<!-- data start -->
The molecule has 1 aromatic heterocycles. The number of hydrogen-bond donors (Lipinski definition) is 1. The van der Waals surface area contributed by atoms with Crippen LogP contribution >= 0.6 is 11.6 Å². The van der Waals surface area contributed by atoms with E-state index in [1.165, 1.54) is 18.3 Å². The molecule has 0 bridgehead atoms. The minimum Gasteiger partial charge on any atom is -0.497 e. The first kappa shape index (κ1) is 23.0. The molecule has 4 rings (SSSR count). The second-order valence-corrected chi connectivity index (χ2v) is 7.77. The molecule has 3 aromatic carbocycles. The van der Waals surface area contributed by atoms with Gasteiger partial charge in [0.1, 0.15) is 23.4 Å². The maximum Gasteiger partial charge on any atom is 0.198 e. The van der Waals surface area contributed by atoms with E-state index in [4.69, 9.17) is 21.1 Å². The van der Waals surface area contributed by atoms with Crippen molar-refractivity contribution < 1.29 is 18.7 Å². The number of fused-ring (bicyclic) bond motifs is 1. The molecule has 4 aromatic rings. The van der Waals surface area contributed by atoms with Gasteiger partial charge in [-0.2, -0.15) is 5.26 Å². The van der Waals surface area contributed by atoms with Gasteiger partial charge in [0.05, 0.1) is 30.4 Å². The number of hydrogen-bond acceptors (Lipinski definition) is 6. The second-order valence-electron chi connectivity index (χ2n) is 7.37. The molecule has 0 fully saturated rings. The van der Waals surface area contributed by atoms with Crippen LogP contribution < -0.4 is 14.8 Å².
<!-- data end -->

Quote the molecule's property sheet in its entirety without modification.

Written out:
The molecule has 1 aromatic heterocycles. The number of hydrogen-bond donors (Lipinski definition) is 1. The van der Waals surface area contributed by atoms with Crippen LogP contribution >= 0.6 is 11.6 Å². The van der Waals surface area contributed by atoms with E-state index in [1.165, 1.54) is 18.3 Å². The molecule has 0 bridgehead atoms. The minimum Gasteiger partial charge on any atom is -0.497 e. The first kappa shape index (κ1) is 23.0. The molecule has 4 rings (SSSR count). The second-order valence-corrected chi connectivity index (χ2v) is 7.77. The molecule has 3 aromatic carbocycles. The van der Waals surface area contributed by atoms with Gasteiger partial charge in [0.1, 0.15) is 23.4 Å². The maximum Gasteiger partial charge on any atom is 0.198 e. The van der Waals surface area contributed by atoms with E-state index in [4.69, 9.17) is 21.1 Å². The van der Waals surface area contributed by atoms with Crippen molar-refractivity contribution < 1.29 is 18.7 Å². The number of fused-ring (bicyclic) bond motifs is 1. The molecule has 4 aromatic rings. The van der Waals surface area contributed by atoms with Gasteiger partial charge in [-0.2, -0.15) is 5.26 Å². The van der Waals surface area contributed by atoms with Gasteiger partial charge in [0.05, 0.1) is 30.4 Å². The number of hydrogen-bond acceptors (Lipinski definition) is 6. The second-order valence-electron chi connectivity index (χ2n) is 7.37. The molecule has 0 fully saturated rings. The van der Waals surface area contributed by atoms with Crippen LogP contribution < -0.4 is 14.8 Å².